Martin’s next story of heroism came in the weeks after the second invasion of France, undertaken by the 36th and other divisions, along the southern part of the country. The initial fighting was light, but the cleanup of the assault, Operation Dragoon, proved fiercer. Just over a week after the initial landings, the 142nd IR was tasked with surrounding and eliminating a strong pocket of German resistance. Maneuvered along the Rubion River north of Montelimar, the regiment was intended to hold off a potential 11th Panzer Division attack trying to push back the allied forces holding many other German troops trapped in a pocket. While the regiment was successful in securing their lines, the inevitable German counterattack came quickly on the 25th of August to break and push through the American lines. Repelling the first attack, the Germans attacked once again on the 26th to smash the 1st Battalion’s positions when a battalion of German infantry, supported by several tanks, crossed the river near Darnes around noon and engaged with the 36th GIs on some nearby farmland. The T-Patchers quickly drew into an attack position and called upon two of the regimental tank destroyers for support. Martin’s machine gun team was advancing to support a rifle platoon beginning the attack when all of a sudden the German infantry and tanks opened fire. The rifle platoon built a defensive line around Martin’s machine gun where he assisted his comrades to put the gun into action and supplied a constant feed of ammunition. With the battle going nowhere, Martin decided to act. Grabbing his carbine and a handful of rifle grenades, he dashed across the open to the German position, killing several of them in the process. Somehow unscathed, he ducked into cover as a supporting German Panther advanced toward him and his comrades. Remaining staunchly in his position, Martin began launching rifle grenades at the tank, disabling it to allow for relief on the defenders and opening up the panzer for a killing blow. Around this time two regimental tank destroyers had arrived and knocked out the still-working panzer while a flamethrower was put to use against the Panther, eliminating it for good. With their armor support seriously diminished, Martin’s company pushed further and ran the Germans from the area. For his heroism in attacking the German line and successfully assaulting a German tank which contributed greatly both to its destruction and the overall success of the defense, Martin was awarded the Silver Star Medal.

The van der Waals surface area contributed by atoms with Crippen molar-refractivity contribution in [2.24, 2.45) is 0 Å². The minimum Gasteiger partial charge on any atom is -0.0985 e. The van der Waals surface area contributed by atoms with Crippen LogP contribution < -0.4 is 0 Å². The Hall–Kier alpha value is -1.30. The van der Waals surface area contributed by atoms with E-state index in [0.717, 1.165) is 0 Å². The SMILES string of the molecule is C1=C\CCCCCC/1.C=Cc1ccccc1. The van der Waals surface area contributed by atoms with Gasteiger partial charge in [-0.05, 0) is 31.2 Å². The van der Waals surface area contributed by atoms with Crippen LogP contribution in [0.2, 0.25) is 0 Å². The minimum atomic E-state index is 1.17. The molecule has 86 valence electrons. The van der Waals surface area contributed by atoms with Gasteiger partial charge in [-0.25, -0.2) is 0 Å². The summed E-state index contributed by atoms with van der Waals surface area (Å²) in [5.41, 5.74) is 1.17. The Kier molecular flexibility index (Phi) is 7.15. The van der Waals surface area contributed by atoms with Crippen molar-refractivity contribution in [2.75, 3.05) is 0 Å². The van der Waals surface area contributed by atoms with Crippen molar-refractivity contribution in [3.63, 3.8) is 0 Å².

Now quite the figure in the company, Martin was promoted to command his own machine gun squad as first gunner and led a platoon for the continuous drive into France. In late September the regiment was given the task of taking the German fortifications at Hill 827, a hill mass near Tendon. For three long days and nights, all three battalions were heavily involved in the attacks on the hill where German tanks, artillery, and infantry had been well fortified. It was on one of these assaults that Martin earned his second Silver Star.